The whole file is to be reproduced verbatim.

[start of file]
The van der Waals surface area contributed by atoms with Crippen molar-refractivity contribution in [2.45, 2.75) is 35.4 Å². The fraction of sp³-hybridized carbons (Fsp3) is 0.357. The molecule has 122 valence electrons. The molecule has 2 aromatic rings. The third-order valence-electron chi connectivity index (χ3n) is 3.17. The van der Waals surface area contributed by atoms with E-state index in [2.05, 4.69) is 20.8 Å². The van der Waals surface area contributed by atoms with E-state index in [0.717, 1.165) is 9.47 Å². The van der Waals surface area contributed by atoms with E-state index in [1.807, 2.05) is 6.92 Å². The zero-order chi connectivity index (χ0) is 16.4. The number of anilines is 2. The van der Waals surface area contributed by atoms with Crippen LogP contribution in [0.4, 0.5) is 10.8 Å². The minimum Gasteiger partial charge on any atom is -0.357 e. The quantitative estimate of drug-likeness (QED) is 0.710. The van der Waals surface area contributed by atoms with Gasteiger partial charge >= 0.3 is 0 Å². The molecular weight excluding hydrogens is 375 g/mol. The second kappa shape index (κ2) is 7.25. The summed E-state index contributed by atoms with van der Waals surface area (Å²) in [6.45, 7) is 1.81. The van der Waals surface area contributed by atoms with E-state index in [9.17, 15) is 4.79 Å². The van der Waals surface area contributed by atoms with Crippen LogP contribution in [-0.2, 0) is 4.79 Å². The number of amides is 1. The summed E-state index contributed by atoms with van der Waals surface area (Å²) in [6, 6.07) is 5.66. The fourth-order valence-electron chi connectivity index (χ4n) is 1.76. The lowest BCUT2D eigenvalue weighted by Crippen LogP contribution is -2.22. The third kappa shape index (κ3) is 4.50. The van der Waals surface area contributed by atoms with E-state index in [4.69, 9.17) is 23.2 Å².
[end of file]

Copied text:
The van der Waals surface area contributed by atoms with Crippen molar-refractivity contribution in [2.45, 2.75) is 35.4 Å². The fraction of sp³-hybridized carbons (Fsp3) is 0.357. The molecule has 122 valence electrons. The molecule has 2 aromatic rings. The third-order valence-electron chi connectivity index (χ3n) is 3.17. The van der Waals surface area contributed by atoms with E-state index in [2.05, 4.69) is 20.8 Å². The van der Waals surface area contributed by atoms with E-state index in [0.717, 1.165) is 9.47 Å². The van der Waals surface area contributed by atoms with E-state index in [1.807, 2.05) is 6.92 Å². The zero-order chi connectivity index (χ0) is 16.4. The number of anilines is 2. The van der Waals surface area contributed by atoms with Crippen LogP contribution in [0.4, 0.5) is 10.8 Å². The minimum Gasteiger partial charge on any atom is -0.357 e. The quantitative estimate of drug-likeness (QED) is 0.710. The van der Waals surface area contributed by atoms with Gasteiger partial charge >= 0.3 is 0 Å². The molecular weight excluding hydrogens is 375 g/mol. The second kappa shape index (κ2) is 7.25. The summed E-state index contributed by atoms with van der Waals surface area (Å²) in [6.45, 7) is 1.81. The van der Waals surface area contributed by atoms with E-state index in [9.17, 15) is 4.79 Å². The van der Waals surface area contributed by atoms with Crippen LogP contribution in [-0.2, 0) is 4.79 Å². The number of amides is 1. The summed E-state index contributed by atoms with van der Waals surface area (Å²) in [6, 6.07) is 5.66. The fourth-order valence-electron chi connectivity index (χ4n) is 1.76. The lowest BCUT2D eigenvalue weighted by Crippen LogP contribution is -2.22. The third kappa shape index (κ3) is 4.50. The van der Waals surface area contributed by atoms with E-state index in [4.69, 9.17) is 23.2 Å².